Does 3500 Calories Really Equal 1 Pound?

If you believe everything you read online, you’d know that KFC deep-fries rats, there are hot singles in your neighbourhood waiting to meet you, and 3500 calories is equal to 1 pound. Hang on, that last one actually sounds interesting.

This is actually science; 1 pound of fat is the equivalent of 3500 calories of stored energy.

Our bodies need energy to work, the more work we do, the more the more energy we use. Energy is measured in calories (or kilojoules depending on where you live).  You eat food with a certain energy content, and burn energy every day. If you’re burning more energy than you’re eating, you’ll create a calorie deficit; this is when weight loss occurs.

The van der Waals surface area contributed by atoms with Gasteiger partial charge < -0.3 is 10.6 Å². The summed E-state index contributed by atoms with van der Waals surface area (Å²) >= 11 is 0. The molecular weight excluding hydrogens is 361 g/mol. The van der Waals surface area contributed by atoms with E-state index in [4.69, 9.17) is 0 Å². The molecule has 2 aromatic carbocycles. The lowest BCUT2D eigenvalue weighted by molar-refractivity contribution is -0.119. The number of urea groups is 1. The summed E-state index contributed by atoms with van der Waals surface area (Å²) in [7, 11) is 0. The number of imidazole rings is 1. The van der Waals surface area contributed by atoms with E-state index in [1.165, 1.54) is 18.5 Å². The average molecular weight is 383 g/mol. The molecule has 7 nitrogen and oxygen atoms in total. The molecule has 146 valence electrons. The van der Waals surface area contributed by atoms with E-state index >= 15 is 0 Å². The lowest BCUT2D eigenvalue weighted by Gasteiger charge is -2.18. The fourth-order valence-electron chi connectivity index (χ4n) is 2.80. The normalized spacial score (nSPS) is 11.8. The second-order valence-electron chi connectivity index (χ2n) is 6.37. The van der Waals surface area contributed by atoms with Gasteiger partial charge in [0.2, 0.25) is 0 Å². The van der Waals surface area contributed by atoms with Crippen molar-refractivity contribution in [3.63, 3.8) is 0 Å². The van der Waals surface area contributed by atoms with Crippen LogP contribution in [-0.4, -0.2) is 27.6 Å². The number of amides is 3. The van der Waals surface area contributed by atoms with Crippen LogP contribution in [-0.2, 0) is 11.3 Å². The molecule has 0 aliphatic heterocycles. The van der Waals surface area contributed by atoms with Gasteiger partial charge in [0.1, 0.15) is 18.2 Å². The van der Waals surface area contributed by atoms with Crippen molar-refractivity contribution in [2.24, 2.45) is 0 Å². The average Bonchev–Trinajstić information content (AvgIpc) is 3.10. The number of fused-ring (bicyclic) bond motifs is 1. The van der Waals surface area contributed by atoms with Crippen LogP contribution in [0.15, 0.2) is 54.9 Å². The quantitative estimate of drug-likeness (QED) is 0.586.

According to the internet, as stated above, 1 pound is 3500 calories. As an engineer, I’m interested in conducting an experiment to see how accurate this magic number is. I’ve developed a spreadsheet to track my calories in vs calories out, and calculate my theoretical weight loss. I’ll do this for the month of July, and then compare the theoretical numbers to my actual weight.


If anyone would like a copy of my spreadsheet to try this for themselves, just leave your e-mail address in the comments and I’ll send it to you with an explanation of how to use it!

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